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You can macroeconomize this and company-specific analyze that as much as you want, but the fact is, September is historically a rough month for the market.

"Since 1950, no month sports a lower average return than September, with the S&P 500 Index undefined down 0.47% on average," Ryan Detrick, senior market strategist at LPL Financial, wrote in a note Tuesday, Sept. 4.

The trend is worse for the past 20 years - during which September has seen an average loss of about 0.7% on the S&P 500. The past 10 years, however, haven't been as bad, as that period has produced the longest bull run in American history. That period has seen an average September drop of about 0.1%. 

If the S&P 500 starts off above its 200-day moving average in September, it usually has a good month, the note said. But if it starts off below its 200-day moving average, it usually falls 2.7% for the month. Tuesday hasn't been a good day for U.S. stocks, with the S&P 500 down 0.39%, the Dow Jones Industrial Average I:DJI down 0.34%, and the Nasdaq I:IXIC down 0.54%.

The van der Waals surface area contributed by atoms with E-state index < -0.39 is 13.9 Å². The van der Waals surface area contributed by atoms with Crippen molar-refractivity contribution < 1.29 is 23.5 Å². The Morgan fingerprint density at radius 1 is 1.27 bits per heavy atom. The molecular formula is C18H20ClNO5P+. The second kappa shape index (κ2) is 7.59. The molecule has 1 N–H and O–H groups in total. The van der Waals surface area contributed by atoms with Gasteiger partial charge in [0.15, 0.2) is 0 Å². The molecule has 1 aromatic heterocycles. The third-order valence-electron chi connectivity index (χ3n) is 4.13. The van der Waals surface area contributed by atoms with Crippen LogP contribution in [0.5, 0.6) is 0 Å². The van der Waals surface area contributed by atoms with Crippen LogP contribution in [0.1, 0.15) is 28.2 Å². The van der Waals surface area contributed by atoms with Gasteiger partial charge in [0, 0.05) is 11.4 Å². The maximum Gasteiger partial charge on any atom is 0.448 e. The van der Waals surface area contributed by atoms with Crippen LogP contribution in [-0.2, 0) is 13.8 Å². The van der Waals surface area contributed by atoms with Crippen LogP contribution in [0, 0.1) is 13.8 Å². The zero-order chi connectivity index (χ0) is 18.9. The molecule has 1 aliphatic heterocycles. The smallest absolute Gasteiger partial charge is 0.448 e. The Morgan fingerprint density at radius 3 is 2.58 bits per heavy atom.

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This doesn't necessarily mean doom and gloom for the market on any sustained basis, although most on Wall Street do recognize there are real fundamental risks to the market, from both macro and micro perspectives. 

But even from a non-fundamental perspective - that is, one based on trends rather than company operations and consumer and business spending - one can argue this September won't behave in the way it has historically. "Since 2009, the S&P has risen every year except one from September 1st to October 31st... with 2016 being the only where the S&P saw a decline (of 2.0%)," Miller Tabak strategist Matt Maley noted. 

Aside from troubleshooting about whether or not the bull run will soon end, and aside from which behavioral category this September will fall into, the mid-terms are around the corner. That can bring about some volatility. "We'd be surprised if volatility didn't pick up given mid-term years tend to see big moves in the months leading up to the November election," Detrick wrote. 

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